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Serving Sri Lanka

This web log is a news and views blog. The primary aim is to provide an avenue for the expression and collection of ideas on sustainable, fair, and just, grassroot level development. Some of the topics that the blog will specifically address are: poverty reduction, rural development, educational issues, social empowerment, post-Tsunami relief and reconstruction, livelihood development, environmental conservation and bio-diversity. 

Sunday, January 15, 2006

Chandra blames lack of leadership for nation's plight

Daily Mirror: 12/01/2006"

Chandra Jayaratne, a former chairman of The Ceylon Chamber of Commerce and a past 'Sri Lankan Of The Year', says that "the lack of enlightened leadership" that is willing to make decisions through people's eyes has washed out Sri Lanka's hopes of building a model nation in the post-tsunami milieu.

On the business TV programme, BENCHMARK, last Sunday, he pointed out that some decisions had even been made "on egoistic accounts", though policymakers knew they were wrong.

Jayaratne expressed hope that the new Development Authority set up by President Mahinda Rajapakse would make a fresh start and learn from mistakes made over the past year. Sri Lanka must benchmark itself against the tsunami-hit province of Acheh, in Indonesia, he said - and he expressed hope that efforts to improve the livelihoods of the impoverished would be done in a more structured and planned manner.

Whilst Jayaratne conceded that all the main players in the reconstruction effort - the government, the LTTE, NGOs and even the business community - had started out with good intentions, they should now accept failure. He felt that there is a need for all stakeholders to sit down for talks and expressed hope that this process may be facilitated in the near future.

"The Corporate Social Responsibility (CSR) buzz has expanded today. The people who are willing and committed to CSR are not restricted to top executives of companies. but a large number of people and institutions have joined the fray. Committed people with the right mindsets are of best value, and the government - together with civil society and even affected people - must mobilise these (forces). and that would bring results," Jayaratne surmised on the programme presented by leading business magazine LMD.

Asked if he thought that some corporates had capitalised on the tsunami disaster to make CSR figure prominently in their annual reports, Jayaratne replied that if five per cent did capitalise from the tragedy, the rest had done what was right. He was full of praise for the private sector's approach and commitment to tsuanmi aid and rehabilitation - but the reality is this cannot continue forever, he observed. Business must now look for ways and means to lend additional support through technology, best practices and human feeling, as opposed to funding, Jayaratne opined.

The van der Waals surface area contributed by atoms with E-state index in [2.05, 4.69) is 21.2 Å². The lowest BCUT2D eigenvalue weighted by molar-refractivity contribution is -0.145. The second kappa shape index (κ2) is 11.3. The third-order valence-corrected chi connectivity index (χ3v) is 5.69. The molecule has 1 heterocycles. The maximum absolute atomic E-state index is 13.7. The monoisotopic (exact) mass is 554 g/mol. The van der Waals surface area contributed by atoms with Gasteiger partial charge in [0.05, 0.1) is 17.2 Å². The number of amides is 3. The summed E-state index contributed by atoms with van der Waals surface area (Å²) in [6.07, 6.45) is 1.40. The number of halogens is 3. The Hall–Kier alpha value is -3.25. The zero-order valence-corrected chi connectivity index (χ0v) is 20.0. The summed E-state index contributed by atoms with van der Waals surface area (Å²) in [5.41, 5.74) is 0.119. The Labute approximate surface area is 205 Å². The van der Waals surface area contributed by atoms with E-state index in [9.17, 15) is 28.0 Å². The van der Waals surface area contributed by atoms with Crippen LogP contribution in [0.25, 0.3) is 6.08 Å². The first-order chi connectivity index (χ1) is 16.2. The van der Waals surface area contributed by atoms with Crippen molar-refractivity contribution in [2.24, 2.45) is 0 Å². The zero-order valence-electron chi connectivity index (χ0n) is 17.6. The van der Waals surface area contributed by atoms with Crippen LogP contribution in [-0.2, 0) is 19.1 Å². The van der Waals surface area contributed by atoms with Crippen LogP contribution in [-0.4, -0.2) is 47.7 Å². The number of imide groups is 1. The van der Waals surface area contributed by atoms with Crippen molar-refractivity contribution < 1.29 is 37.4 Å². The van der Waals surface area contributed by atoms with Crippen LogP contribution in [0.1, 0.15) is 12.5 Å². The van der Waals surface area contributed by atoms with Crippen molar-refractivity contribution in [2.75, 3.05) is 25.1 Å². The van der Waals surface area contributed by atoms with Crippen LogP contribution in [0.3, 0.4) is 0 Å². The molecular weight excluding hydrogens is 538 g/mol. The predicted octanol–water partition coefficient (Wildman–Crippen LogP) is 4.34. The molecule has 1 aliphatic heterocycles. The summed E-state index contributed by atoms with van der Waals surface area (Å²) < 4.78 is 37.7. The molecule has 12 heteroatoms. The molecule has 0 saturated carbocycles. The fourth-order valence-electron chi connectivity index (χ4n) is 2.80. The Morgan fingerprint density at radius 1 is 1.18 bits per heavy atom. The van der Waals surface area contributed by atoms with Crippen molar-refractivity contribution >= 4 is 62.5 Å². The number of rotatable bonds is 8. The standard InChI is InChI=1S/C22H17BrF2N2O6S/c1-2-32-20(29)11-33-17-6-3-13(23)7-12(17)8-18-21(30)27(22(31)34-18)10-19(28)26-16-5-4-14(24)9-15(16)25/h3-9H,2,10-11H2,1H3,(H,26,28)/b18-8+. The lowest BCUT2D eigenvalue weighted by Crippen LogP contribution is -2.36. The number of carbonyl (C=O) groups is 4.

Corporates need to extend a hand to emancipate people suffering as a result of the tsunami disaster and even others, he asserted - and poverty alleviation should be the focus of CSR in time to come, Jayaratne added.

Reflecting on the country situation, he remarked that there was "a very big likelihood of a return to hostilities". He felt that the private sector, together with civil society, needs to demonstrate that solutions to problems must be found in a non-violent manner.

Jayaratne once proposed that all parties concerned with the peace process sign an MoU.but today, there are less chances for that to work, he said, due to the polarization that has taken place as a result of elections. At this time, the best bet would be to demonstrate what people really want out of the ethnic conflict and their expectations for the future of the country to be clearly defined, Jayaratne told BENCHMARK's Savithri Rodrigo.

So why has the corporate community remained silent all this while? "Business is yet to see the real impact a return to hostilities would have on their future. There is also the economic impact of high oil prices. A return to war would impact inflation; the exchange rate, and our sovereign rating would also be at risk. The private sector has not done much thinking about the next 18 months, and I would ask them to do some risk analyses and look at future markets," Jayaratne responded.

BENCHMARK is produced by the wrap factory and airs on TNL on Sundays at noon, with a repeat at 9.15 p.m. It is also telecast on cable TV - LBN's Bloomberg segment - on Mondays at 10 p.m.

"I give the private sector full marks for its approach and commitment to the tsunami disaster, but that cannot continue forever - now we have a much bigger audience of people whose effort and capabilities could be used for CSR."

"It would be best to demonstrate what people really want out of the ethnic issue and for the future generations of the country. The pressure must come from the bottom."

"Telling government what they should do at this stage would be a wrong step. If it [business] does so, the private sector would be further alienated from government and decision-makers. Let us hope that people power would drive our leaders to support this country going in the right direction."

Chandra Jayaratne, Former Chairman - Ceylon Chamber of Commerce on BENCHMARK, 8 JANUARY.

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